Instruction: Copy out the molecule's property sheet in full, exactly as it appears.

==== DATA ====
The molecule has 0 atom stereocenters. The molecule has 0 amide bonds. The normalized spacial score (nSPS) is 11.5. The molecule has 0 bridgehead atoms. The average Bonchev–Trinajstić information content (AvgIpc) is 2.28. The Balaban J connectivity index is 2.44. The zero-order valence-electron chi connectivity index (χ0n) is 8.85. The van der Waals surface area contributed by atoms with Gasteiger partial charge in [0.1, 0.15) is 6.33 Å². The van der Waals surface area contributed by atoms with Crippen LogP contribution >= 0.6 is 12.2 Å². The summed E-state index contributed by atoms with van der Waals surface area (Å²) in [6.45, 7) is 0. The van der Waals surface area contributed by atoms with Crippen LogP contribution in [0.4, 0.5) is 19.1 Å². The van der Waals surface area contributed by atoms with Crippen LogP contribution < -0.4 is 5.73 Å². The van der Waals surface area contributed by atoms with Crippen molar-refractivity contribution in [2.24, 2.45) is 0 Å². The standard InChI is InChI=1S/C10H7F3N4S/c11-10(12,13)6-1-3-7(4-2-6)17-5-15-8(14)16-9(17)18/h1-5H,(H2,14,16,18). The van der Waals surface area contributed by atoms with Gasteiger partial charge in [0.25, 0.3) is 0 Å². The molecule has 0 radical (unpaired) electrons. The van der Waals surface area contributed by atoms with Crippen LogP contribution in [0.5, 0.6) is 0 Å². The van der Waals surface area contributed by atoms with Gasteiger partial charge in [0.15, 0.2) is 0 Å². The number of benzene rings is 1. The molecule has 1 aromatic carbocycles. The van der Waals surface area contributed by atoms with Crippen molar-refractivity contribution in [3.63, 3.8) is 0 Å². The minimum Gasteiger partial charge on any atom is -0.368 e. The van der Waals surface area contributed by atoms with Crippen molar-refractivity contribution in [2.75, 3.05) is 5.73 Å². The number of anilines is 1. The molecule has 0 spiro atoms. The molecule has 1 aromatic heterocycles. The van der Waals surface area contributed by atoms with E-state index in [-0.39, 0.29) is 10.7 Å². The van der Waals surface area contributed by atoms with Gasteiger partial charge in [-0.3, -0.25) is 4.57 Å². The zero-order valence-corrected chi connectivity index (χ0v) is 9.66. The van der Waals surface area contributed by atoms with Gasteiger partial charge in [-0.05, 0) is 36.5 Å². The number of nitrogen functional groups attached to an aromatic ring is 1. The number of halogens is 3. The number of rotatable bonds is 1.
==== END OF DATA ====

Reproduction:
The molecule has 0 atom stereocenters. The molecule has 0 amide bonds. The normalized spacial score (nSPS) is 11.5. The molecule has 0 bridgehead atoms. The average Bonchev–Trinajstić information content (AvgIpc) is 2.28. The Balaban J connectivity index is 2.44. The zero-order valence-electron chi connectivity index (χ0n) is 8.85. The van der Waals surface area contributed by atoms with Gasteiger partial charge in [0.1, 0.15) is 6.33 Å². The van der Waals surface area contributed by atoms with Crippen LogP contribution >= 0.6 is 12.2 Å². The summed E-state index contributed by atoms with van der Waals surface area (Å²) in [6.45, 7) is 0. The van der Waals surface area contributed by atoms with Crippen LogP contribution in [0.4, 0.5) is 19.1 Å². The van der Waals surface area contributed by atoms with Crippen LogP contribution < -0.4 is 5.73 Å². The van der Waals surface area contributed by atoms with Crippen molar-refractivity contribution in [2.24, 2.45) is 0 Å². The standard InChI is InChI=1S/C10H7F3N4S/c11-10(12,13)6-1-3-7(4-2-6)17-5-15-8(14)16-9(17)18/h1-5H,(H2,14,16,18). The van der Waals surface area contributed by atoms with Gasteiger partial charge in [0.25, 0.3) is 0 Å². The molecule has 0 radical (unpaired) electrons. The van der Waals surface area contributed by atoms with Crippen LogP contribution in [0.5, 0.6) is 0 Å². The van der Waals surface area contributed by atoms with Gasteiger partial charge in [0.15, 0.2) is 0 Å². The number of benzene rings is 1. The molecule has 1 aromatic carbocycles. The van der Waals surface area contributed by atoms with Crippen molar-refractivity contribution in [3.63, 3.8) is 0 Å². The minimum Gasteiger partial charge on any atom is -0.368 e. The van der Waals surface area contributed by atoms with Crippen molar-refractivity contribution in [2.75, 3.05) is 5.73 Å². The number of anilines is 1. The molecule has 0 spiro atoms. The molecule has 1 aromatic heterocycles. The van der Waals surface area contributed by atoms with E-state index in [-0.39, 0.29) is 10.7 Å². The van der Waals surface area contributed by atoms with Gasteiger partial charge in [-0.3, -0.25) is 4.57 Å². The zero-order valence-corrected chi connectivity index (χ0v) is 9.66. The van der Waals surface area contributed by atoms with Gasteiger partial charge in [-0.05, 0) is 36.5 Å². The number of nitrogen functional groups attached to an aromatic ring is 1. The number of halogens is 3. The number of rotatable bonds is 1.